Short report: Antibody prevalence of select arboviruses in mute swans (Cygnus olor) in the great lakes region and atlantic coast of the United States

Kerri Pedersen, David R. Marks, Dustin M. Arsnoe, Sarah N. Bevins, Eryu Wang, Scott C. Weaver, Randall M. Mickley, Thomas J. De Liberto

Research output: Contribution to journalArticle

1 Scopus citations


Mute swans (Cygnus olor) are an invasive species in the United States. The dramatic increase in their populations in localized areas has led to various problems, among them competition with native species and attacks on humans by aggressive swans. However, very little is known about the ability of these swans to transmit pathogens to humans, domestic birds, or wildlife or participate in enzootic maintenance. To learn more about select pathogens that mute swans may harbor, a survey was conducted from April of 2011 to August of 2012 in the Great Lakes region and localized areas of the Atlantic coast, which revealed serologic evidence of arbovirus exposure in mute swans. Of 497 mute swans tested, antibodies were detected for eastern equine encephalitis (4.8%), St. Louis encephalitis (1.4%), West Nile (1.2%), and Turlock (0.6%) viruses. Samples were also tested for evidence of antibodies to La Crosse virus, but none were positive.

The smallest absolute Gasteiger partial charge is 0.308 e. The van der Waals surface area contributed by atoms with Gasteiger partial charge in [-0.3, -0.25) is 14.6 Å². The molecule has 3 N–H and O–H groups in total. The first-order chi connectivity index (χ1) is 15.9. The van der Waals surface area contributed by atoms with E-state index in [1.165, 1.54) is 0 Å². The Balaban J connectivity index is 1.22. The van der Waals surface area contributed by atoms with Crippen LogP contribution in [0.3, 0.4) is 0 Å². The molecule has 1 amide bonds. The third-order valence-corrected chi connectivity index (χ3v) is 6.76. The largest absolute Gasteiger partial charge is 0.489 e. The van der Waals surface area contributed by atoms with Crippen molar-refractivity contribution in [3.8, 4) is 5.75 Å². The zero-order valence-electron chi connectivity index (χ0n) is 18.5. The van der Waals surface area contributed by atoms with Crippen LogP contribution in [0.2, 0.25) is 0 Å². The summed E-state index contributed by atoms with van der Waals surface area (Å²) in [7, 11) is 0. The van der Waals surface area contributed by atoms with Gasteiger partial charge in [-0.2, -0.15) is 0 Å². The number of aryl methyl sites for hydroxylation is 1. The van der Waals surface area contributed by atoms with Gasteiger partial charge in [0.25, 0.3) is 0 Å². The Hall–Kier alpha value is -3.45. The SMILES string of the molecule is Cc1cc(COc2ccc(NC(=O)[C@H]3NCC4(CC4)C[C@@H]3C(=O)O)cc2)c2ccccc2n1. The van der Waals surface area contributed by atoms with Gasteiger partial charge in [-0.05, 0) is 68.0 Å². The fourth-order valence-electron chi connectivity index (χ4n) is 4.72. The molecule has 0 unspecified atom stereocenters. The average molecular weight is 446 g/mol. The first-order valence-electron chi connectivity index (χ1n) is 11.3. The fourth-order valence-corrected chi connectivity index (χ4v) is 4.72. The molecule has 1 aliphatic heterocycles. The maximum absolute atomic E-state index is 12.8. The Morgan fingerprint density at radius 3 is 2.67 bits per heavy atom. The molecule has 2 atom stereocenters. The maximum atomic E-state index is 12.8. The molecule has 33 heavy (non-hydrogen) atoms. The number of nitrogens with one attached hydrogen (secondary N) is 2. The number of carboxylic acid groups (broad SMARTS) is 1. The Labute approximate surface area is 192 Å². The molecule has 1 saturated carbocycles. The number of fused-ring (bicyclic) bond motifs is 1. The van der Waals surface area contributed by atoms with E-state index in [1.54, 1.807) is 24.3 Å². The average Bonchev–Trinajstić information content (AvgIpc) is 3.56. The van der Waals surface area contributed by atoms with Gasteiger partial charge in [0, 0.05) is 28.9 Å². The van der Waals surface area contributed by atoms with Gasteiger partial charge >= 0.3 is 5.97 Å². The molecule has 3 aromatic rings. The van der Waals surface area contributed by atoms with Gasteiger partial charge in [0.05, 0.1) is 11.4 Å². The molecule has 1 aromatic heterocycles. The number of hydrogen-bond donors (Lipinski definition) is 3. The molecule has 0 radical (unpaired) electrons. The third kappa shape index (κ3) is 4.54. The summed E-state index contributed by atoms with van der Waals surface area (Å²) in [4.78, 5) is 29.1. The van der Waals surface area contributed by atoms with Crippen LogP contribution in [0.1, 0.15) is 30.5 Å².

Original languageEnglish (US)
Pages (from-to)1247-1249
Number of pages3
JournalAmerican Journal of Tropical Medicine and Hygiene
Issue number6
StatePublished - Dec 1 2014


ASJC Scopus subject areas

  • Parasitology
  • Virology
  • Infectious Diseases

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